Cape Gazette
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The 19th Hole

Young Tom died of a broken heart

By Gene Bleile | Jul 18, 2013

Young Tom was a handsome man with curly black hair who liked to wear the latest fashions. He would usually wear a suit, tie and vest when he played golf. He stood only 5-feet, 8 inches tall, but he was a giant of a man who left his mark on the game forever.

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He was born in St. Andrews, Scotland, The Home of Golf. Just like his father Old Tom, he was destined to become a legend and one of the great pioneers of the game. He was the first golf prodigy in the game's history.

He won his first British Open at age 17. He died on Christmas Day at age 24, from what many friends say was a broken heart. But before we discuss his death, let's get to know the man and his life.

The rest of the story:

Young Tom Morris, Jr. was born on April 20, 1851 and was the son of Old Tom Morris, the legendary golfer and head greenskeeper at St. Andrews Links. During his career, Old Tom won four of the first eight British Open Championships, invented new golf clubs and perfected the new guttie ball or gum center ball. Young Tom grew up and learned the game of golf at the Prestwick Golf Club, where his dad got his first job as head pro and greenskeeper. Old Tom was paid a nice salary for his reputation, knowledge of the game, lessons and technical advice on the course layout at Prestwick.

This allowed Young Tom to have the best of everything and his early schooling came at the prestigious Ayr Academy for the sum of 15 pounds per year. He studied with the sons of noblemen and rich businessmen and learned the game of golf from his father.

Young Tom did not caddy or go into the club-making business like his father, but he played the game with a passion on a daily basis. In 1864, at age 13, he defeated his father - the current British Open champ - in a friendly match at St. Andrews.

He then went on to win his first (professional) head-to-head match with another local youth champion. His first payday at age 13 was five pounds, which is the equivalent of $850 by today’s standards.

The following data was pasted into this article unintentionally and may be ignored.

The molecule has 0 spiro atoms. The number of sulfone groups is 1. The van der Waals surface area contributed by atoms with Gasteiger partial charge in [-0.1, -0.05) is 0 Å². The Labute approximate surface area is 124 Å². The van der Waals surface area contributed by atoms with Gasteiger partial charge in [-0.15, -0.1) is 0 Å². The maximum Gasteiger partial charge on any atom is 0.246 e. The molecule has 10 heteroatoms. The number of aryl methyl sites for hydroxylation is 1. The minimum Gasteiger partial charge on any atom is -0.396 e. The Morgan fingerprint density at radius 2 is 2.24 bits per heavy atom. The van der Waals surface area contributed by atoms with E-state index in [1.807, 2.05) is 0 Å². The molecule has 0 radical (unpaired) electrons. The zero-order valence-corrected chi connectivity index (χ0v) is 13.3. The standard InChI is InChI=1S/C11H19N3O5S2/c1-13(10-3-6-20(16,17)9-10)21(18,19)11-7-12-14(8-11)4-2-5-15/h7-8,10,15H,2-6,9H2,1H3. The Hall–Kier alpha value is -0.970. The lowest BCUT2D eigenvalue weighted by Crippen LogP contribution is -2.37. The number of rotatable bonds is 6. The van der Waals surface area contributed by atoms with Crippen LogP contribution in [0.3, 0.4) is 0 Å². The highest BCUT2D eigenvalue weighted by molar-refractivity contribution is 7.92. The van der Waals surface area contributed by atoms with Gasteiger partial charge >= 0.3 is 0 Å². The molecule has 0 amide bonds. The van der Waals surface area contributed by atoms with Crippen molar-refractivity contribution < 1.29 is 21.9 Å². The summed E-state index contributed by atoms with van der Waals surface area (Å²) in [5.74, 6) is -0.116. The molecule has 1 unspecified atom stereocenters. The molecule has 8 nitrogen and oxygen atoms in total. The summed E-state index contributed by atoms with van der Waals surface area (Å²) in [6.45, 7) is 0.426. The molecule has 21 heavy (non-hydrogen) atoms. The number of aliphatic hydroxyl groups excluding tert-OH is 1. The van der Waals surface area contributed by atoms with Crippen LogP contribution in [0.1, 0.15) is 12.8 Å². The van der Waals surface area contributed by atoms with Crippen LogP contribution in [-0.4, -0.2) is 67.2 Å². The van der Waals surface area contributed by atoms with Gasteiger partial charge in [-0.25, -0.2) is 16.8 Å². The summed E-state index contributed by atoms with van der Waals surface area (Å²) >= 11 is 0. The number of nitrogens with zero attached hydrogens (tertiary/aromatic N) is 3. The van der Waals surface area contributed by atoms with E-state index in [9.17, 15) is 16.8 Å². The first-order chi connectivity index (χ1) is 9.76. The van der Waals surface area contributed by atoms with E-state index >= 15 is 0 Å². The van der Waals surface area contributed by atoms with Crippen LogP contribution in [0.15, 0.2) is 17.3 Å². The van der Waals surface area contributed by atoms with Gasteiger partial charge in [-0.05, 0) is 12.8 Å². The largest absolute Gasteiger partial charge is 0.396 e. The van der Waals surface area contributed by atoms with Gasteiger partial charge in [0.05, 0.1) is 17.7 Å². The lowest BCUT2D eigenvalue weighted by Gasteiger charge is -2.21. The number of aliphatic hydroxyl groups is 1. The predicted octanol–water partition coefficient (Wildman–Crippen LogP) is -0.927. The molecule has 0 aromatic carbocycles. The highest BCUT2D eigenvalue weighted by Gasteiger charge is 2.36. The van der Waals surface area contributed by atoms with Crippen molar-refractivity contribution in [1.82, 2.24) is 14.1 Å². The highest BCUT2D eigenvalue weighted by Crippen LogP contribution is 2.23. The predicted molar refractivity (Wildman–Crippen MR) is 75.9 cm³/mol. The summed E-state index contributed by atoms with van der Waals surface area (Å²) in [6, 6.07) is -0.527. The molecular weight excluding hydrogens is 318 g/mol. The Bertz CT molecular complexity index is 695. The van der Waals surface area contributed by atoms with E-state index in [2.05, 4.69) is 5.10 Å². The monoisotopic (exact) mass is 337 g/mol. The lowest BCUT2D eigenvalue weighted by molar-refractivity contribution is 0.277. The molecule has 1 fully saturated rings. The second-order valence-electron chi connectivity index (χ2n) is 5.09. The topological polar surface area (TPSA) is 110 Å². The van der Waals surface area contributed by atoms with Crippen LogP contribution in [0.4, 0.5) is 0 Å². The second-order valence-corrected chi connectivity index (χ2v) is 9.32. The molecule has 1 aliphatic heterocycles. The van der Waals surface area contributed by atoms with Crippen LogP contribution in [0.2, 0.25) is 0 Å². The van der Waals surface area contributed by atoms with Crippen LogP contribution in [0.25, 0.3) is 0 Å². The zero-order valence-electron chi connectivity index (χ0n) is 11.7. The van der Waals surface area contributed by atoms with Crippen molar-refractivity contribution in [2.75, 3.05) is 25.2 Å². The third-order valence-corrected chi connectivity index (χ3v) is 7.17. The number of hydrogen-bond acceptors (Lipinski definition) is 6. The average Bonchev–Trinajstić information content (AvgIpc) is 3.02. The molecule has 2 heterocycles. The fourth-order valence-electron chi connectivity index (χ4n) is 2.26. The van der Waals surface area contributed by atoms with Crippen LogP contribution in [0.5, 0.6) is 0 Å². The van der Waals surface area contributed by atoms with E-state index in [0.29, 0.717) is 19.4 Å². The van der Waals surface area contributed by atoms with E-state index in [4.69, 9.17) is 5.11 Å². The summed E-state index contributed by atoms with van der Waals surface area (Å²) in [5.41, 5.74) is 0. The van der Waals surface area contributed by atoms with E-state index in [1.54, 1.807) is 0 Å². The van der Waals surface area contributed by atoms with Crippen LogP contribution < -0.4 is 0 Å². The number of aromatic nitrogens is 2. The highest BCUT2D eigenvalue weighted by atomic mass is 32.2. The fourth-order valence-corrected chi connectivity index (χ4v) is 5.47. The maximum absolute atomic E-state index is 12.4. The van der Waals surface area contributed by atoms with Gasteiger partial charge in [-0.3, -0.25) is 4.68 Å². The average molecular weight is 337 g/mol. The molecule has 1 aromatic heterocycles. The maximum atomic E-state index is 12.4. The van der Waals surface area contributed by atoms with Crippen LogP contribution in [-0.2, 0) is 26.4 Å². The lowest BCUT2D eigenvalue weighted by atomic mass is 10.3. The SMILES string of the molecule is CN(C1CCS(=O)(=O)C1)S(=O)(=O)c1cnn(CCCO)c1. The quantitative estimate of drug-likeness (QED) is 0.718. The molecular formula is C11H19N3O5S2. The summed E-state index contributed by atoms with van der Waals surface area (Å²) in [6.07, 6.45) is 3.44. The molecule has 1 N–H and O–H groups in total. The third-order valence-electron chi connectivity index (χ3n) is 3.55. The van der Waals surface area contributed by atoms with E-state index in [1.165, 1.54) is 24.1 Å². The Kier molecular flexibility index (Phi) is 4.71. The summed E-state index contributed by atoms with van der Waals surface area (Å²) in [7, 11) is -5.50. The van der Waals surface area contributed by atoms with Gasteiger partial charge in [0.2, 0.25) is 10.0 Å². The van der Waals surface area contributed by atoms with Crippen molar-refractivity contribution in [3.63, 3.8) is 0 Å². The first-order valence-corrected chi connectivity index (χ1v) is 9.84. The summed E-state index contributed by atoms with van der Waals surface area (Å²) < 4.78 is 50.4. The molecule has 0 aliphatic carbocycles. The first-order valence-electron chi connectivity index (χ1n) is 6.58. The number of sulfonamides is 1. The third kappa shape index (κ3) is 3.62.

In 1865 at age 14, he played in his first British Open, but did not finish the event.  The following year, he placed ninth. In 1867 he came in fourth. In 1868, he reached golf’s immortal icon status.

Starting that year, he won four straight British Open Championships (1868-1872; there was no Open in 1871), all of which were played on his home course at Prestwick Golf Club. He currently holds two records which may never be broken. The first record is the youngest winner, at age 17, and the most wins in a row, four, both of which still stand uncontested to this day.

Young Tom also has the honor of being the first golfer to ever hit a hole-in-one during tournament play.  In his first British Open in 1868 he played a mid-iron from the 166 yard eighth hole and scored an ace. During play in the 1870 Open he started the tournament with a three or double albatross (eagle) on a par six, 578 yard hole, using  hickory shafted clubs and a guttie ball.

In September of 1875 Young Tom and his father were on the 16th green of a tournament at North Berwick, Scotland, when a telegram was quickly delivered to him. His heart sank when he read that his wife, Margaret, was in a difficult labor and his presence was urgently needed.

Tom and his father finished the tournament (Young Tom won) and rushed home by ferry across the Firth of Forth. When Tom arrived, he found his wife and baby, both dead from delivery complications.

Tom never recovered from the loss and died from a broken heart on Christmas day. Friends and family were told it was from a heart attack, but they all knew he couldn’t go on without his family.

19th Hole trivia

• In his last two British Opens, (1873, 1874) Tom finished tied for third and finished second respectively.

• Tom was inducted into the World Golf Hall of Fame in 1975.

• In a “Golf” magazine survey, Young Tom was ranked 14th best player overall; his father was ranked 19th.

• Prestwick Golf Course was a 12-hole course. (18 holes was not a standard.)

For more golf landscape images, fine art photography and a blog go to genebleilephotography.com.

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